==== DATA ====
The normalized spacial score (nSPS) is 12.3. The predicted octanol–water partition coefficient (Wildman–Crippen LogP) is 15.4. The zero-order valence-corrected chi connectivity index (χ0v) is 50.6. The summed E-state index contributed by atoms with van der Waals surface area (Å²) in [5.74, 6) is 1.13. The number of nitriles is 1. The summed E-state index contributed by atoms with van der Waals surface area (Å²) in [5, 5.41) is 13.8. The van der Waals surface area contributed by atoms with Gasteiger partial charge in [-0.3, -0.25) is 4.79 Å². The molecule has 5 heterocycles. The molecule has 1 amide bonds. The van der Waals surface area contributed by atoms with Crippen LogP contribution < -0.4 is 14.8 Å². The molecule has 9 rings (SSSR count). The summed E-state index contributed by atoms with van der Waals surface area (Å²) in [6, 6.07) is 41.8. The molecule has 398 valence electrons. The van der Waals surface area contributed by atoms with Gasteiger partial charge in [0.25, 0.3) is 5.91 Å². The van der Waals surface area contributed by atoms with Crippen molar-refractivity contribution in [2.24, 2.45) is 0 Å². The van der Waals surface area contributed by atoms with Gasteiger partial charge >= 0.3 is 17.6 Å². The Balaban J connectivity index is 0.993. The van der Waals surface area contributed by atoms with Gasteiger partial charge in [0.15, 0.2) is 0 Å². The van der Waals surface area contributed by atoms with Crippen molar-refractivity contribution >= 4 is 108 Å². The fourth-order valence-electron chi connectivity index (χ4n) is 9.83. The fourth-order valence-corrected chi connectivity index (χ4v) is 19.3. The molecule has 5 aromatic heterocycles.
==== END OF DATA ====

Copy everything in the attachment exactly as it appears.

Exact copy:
The normalized spacial score (nSPS) is 12.3. The predicted octanol–water partition coefficient (Wildman–Crippen LogP) is 15.4. The zero-order valence-corrected chi connectivity index (χ0v) is 50.6. The summed E-state index contributed by atoms with van der Waals surface area (Å²) in [5.74, 6) is 1.13. The number of nitriles is 1. The summed E-state index contributed by atoms with van der Waals surface area (Å²) in [5, 5.41) is 13.8. The van der Waals surface area contributed by atoms with Gasteiger partial charge in [-0.3, -0.25) is 4.79 Å². The molecule has 5 heterocycles. The molecule has 1 amide bonds. The van der Waals surface area contributed by atoms with Crippen LogP contribution < -0.4 is 14.8 Å². The molecule has 9 rings (SSSR count). The summed E-state index contributed by atoms with van der Waals surface area (Å²) in [6, 6.07) is 41.8. The molecule has 398 valence electrons. The van der Waals surface area contributed by atoms with Gasteiger partial charge in [0.25, 0.3) is 5.91 Å². The van der Waals surface area contributed by atoms with Crippen molar-refractivity contribution in [2.24, 2.45) is 0 Å². The van der Waals surface area contributed by atoms with Gasteiger partial charge >= 0.3 is 17.6 Å². The Balaban J connectivity index is 0.993. The van der Waals surface area contributed by atoms with Gasteiger partial charge in [0.15, 0.2) is 0 Å². The van der Waals surface area contributed by atoms with Crippen molar-refractivity contribution >= 4 is 108 Å². The fourth-order valence-electron chi connectivity index (χ4n) is 9.83. The fourth-order valence-corrected chi connectivity index (χ4v) is 19.3. The molecule has 5 aromatic heterocycles.